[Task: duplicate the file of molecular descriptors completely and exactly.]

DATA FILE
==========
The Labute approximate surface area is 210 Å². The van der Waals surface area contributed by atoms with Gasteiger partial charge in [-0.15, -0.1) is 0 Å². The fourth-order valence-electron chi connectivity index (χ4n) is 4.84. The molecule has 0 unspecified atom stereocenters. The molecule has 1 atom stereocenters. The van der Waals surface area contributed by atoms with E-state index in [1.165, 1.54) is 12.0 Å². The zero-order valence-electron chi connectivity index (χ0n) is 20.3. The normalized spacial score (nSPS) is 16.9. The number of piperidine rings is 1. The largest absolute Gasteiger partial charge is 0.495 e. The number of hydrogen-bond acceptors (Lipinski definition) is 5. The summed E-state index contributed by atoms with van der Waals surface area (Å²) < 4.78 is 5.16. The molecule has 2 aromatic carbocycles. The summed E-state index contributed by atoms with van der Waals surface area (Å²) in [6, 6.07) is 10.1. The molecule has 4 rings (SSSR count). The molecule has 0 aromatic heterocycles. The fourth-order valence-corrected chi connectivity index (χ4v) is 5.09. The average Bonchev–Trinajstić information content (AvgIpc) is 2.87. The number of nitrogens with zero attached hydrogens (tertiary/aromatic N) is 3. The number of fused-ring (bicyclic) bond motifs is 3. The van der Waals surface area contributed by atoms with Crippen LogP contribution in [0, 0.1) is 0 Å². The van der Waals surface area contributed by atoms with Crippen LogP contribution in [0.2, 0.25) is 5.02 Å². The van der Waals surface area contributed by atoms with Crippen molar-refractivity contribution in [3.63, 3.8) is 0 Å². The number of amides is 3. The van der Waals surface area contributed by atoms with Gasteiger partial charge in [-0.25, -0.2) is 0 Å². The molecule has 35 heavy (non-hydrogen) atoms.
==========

The Labute approximate surface area is 210 Å². The van der Waals surface area contributed by atoms with Gasteiger partial charge in [-0.15, -0.1) is 0 Å². The fourth-order valence-electron chi connectivity index (χ4n) is 4.84. The molecule has 0 unspecified atom stereocenters. The molecule has 1 atom stereocenters. The van der Waals surface area contributed by atoms with E-state index in [1.165, 1.54) is 12.0 Å². The zero-order valence-electron chi connectivity index (χ0n) is 20.3. The normalized spacial score (nSPS) is 16.9. The number of piperidine rings is 1. The largest absolute Gasteiger partial charge is 0.495 e. The number of hydrogen-bond acceptors (Lipinski definition) is 5. The summed E-state index contributed by atoms with van der Waals surface area (Å²) < 4.78 is 5.16. The molecule has 2 aromatic carbocycles. The summed E-state index contributed by atoms with van der Waals surface area (Å²) in [6, 6.07) is 10.1. The molecule has 4 rings (SSSR count). The molecule has 0 aromatic heterocycles. The fourth-order valence-corrected chi connectivity index (χ4v) is 5.09. The average Bonchev–Trinajstić information content (AvgIpc) is 2.87. The number of nitrogens with zero attached hydrogens (tertiary/aromatic N) is 3. The number of fused-ring (bicyclic) bond motifs is 3. The van der Waals surface area contributed by atoms with Crippen LogP contribution in [0, 0.1) is 0 Å². The van der Waals surface area contributed by atoms with Crippen LogP contribution in [0.2, 0.25) is 5.02 Å². The van der Waals surface area contributed by atoms with Crippen molar-refractivity contribution in [3.63, 3.8) is 0 Å². The number of amides is 3. The van der Waals surface area contributed by atoms with Gasteiger partial charge in [-0.25, -0.2) is 0 Å². The molecule has 35 heavy (non-hydrogen) atoms.